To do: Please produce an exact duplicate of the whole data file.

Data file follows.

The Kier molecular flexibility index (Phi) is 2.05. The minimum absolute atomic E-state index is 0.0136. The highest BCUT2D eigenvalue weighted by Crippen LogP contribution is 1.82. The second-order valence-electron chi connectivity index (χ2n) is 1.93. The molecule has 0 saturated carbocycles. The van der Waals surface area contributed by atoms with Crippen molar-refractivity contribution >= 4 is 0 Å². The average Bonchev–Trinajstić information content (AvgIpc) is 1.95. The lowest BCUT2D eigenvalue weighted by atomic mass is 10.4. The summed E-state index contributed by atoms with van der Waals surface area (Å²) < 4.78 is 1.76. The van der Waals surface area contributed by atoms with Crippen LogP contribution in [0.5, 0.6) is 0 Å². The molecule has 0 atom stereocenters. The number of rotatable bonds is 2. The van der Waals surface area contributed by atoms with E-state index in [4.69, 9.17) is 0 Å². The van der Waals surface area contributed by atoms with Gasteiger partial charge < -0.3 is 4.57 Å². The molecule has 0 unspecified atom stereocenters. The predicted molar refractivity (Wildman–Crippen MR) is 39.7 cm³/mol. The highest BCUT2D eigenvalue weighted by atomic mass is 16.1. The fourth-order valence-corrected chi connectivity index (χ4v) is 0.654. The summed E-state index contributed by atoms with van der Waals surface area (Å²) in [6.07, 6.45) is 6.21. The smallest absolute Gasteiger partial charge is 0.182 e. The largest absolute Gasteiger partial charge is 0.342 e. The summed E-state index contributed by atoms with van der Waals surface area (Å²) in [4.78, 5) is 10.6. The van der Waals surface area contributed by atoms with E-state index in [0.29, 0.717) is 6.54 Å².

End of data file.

The Kier molecular flexibility index (Phi) is 2.05. The minimum absolute atomic E-state index is 0.0136. The highest BCUT2D eigenvalue weighted by Crippen LogP contribution is 1.82. The second-order valence-electron chi connectivity index (χ2n) is 1.93. The molecule has 0 saturated carbocycles. The van der Waals surface area contributed by atoms with Crippen molar-refractivity contribution >= 4 is 0 Å². The average Bonchev–Trinajstić information content (AvgIpc) is 1.95. The lowest BCUT2D eigenvalue weighted by atomic mass is 10.4. The summed E-state index contributed by atoms with van der Waals surface area (Å²) < 4.78 is 1.76. The van der Waals surface area contributed by atoms with Crippen LogP contribution in [0.5, 0.6) is 0 Å². The molecule has 0 atom stereocenters. The number of rotatable bonds is 2. The van der Waals surface area contributed by atoms with E-state index in [4.69, 9.17) is 0 Å². The van der Waals surface area contributed by atoms with Gasteiger partial charge < -0.3 is 4.57 Å². The molecule has 0 unspecified atom stereocenters. The predicted molar refractivity (Wildman–Crippen MR) is 39.7 cm³/mol. The highest BCUT2D eigenvalue weighted by atomic mass is 16.1. The fourth-order valence-corrected chi connectivity index (χ4v) is 0.654. The summed E-state index contributed by atoms with van der Waals surface area (Å²) in [6.07, 6.45) is 6.21. The smallest absolute Gasteiger partial charge is 0.182 e. The largest absolute Gasteiger partial charge is 0.342 e. The summed E-state index contributed by atoms with van der Waals surface area (Å²) in [4.78, 5) is 10.6. The van der Waals surface area contributed by atoms with E-state index in [0.29, 0.717) is 6.54 Å².